And I was lucky enough to be able to get the ride and end up winning the race. There wasn't anybody that gave us a chance of winning, and I ended up doing it, the team did and I.
So gratifying, you can sit here and bring up many a times that out of four wins I could bring up several incidents. But I think the last one sticks in your mind the loudest.
TIM HARMS: And now, of course, today, you've been with the league for several years as a consultant and as a driver coach doing this, working with some of the drivers. In fact, the other day I saw you dropping off some stuff to Milka Duno and talking with her a little bit. Tell us about your role as the driver coach, and is it something that you enjoy working with today's drivers to kind of help them improve and do the best they can do?
AL UNSER, SR.: I really do enjoy it, because it keeps me involved in racing, and I love the sport. I think it's a very demanding and hard sport. So to still be involved with the IRL and the Indianapolis Motor Speedway here, it's just unbelievable. But to be able to talk to the young drivers, old drivers, doesn't make any difference.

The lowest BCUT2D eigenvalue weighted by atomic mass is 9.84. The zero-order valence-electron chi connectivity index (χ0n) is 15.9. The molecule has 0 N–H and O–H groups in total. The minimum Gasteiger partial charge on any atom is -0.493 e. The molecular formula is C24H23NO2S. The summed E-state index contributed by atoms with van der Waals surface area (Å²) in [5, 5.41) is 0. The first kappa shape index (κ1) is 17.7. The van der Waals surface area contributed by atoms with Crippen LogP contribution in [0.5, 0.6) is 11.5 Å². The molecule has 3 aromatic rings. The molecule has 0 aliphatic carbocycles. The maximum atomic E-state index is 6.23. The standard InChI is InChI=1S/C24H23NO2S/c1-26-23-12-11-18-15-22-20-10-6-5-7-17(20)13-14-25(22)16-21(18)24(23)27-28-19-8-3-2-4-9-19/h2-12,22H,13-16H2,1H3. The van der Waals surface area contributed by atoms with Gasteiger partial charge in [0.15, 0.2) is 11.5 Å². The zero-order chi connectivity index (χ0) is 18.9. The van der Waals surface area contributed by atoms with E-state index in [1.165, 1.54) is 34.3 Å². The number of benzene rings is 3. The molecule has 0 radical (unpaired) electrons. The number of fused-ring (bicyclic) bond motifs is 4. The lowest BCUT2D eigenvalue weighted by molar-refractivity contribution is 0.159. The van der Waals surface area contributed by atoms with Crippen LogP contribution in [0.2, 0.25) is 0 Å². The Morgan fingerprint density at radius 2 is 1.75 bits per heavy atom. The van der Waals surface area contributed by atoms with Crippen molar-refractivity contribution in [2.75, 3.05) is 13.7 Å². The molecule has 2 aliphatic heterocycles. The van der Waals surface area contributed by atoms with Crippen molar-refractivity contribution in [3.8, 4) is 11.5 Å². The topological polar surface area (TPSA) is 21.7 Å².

If you see them do something that you think is not right, I'm able to go to them and talk to them and show them and try to help them.
When I came along in my younger days, we didn't have this. And that's why I think that the IRL is so far ahead of everything right now and everybody, other organizations, because they try to reach out and make it easier for drivers to adapt to their racing fraternity. So it just makes it great.
TIM HARMS: Let's go ahead and open it up for some questions for both Sean and Al.